Creative use of recycled material
The Robo-Stacker was an important and useful piece from the early ‘recycled’ design movement.
Jam was founded in London in 1994 by Astrid Zala, Jamie Ankey, and Matthieu Paillard, three young designers with backgrounds in architecture and visual art. Their collaborative design work has taken on a variety of forms, and they characterise their aim as “centred on the creative application of today’s material and technology breakthroughs.” This is a recycling reuse agenda in terms of product design.
Recycled Washing Machine
Whirlpool washing machine drums were used in the Robo-Stacker to create elegant general-purpose storage units for the household. Jam works with giant corporations. Whirlpool provided them with drums that had failed quality control. At the same time, Sony contributed projectors, and sound systems for a bed that was included in the recent Crafts Council show Flexible Furniture. These businesses value their relationship with cutting-edge expertise and the implications of product recycling and reuse in a completely different environment. Other commissions have followed, including an installation made of old television sets for the Independent Advertising Association’s London lobby and a Chelsea bar for the Evian drinks brand. The ornamental surface in the serving area is constructed of bottle tops.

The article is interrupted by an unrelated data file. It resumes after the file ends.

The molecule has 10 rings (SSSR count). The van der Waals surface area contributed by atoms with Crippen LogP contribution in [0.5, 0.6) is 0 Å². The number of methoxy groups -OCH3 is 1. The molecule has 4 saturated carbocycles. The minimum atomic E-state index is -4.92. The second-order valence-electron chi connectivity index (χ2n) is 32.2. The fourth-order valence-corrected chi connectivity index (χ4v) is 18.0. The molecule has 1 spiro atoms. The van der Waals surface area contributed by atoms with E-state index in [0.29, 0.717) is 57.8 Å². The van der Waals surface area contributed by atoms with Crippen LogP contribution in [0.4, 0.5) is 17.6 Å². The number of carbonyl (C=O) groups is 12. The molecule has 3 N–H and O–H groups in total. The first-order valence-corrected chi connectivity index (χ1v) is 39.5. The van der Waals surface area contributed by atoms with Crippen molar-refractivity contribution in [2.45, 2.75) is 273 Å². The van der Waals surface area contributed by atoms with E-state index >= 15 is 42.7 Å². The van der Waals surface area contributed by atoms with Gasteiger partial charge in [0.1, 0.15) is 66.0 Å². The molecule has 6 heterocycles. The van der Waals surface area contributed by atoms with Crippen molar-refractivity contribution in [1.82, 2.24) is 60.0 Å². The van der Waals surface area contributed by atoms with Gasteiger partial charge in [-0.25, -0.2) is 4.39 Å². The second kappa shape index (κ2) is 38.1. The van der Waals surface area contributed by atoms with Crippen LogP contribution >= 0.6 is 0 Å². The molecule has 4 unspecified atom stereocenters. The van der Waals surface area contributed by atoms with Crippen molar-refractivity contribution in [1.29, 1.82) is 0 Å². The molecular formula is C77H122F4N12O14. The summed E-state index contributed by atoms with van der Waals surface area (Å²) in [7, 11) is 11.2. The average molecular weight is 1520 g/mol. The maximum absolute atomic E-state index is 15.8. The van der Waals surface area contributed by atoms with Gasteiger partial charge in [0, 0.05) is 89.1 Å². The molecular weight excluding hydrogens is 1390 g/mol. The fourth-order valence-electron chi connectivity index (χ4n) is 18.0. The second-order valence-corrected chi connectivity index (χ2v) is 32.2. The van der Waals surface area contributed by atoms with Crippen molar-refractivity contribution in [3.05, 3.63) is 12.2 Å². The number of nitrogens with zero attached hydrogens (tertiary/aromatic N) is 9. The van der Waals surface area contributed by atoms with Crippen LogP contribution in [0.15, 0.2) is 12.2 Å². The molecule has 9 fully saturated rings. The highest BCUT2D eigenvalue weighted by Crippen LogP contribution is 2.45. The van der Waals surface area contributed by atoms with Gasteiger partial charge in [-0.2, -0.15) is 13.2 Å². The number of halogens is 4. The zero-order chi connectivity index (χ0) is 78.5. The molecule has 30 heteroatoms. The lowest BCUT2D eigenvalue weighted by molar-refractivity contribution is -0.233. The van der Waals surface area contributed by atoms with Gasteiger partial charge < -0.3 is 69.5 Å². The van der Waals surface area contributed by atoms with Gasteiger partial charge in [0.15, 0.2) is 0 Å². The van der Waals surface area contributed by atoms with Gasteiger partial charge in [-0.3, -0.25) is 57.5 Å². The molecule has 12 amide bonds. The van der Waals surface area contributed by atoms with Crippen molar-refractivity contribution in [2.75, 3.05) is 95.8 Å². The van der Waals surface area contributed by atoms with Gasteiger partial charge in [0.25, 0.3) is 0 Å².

McDermott, C. (2011). Modern design: Classics of our time. Carlton Books.
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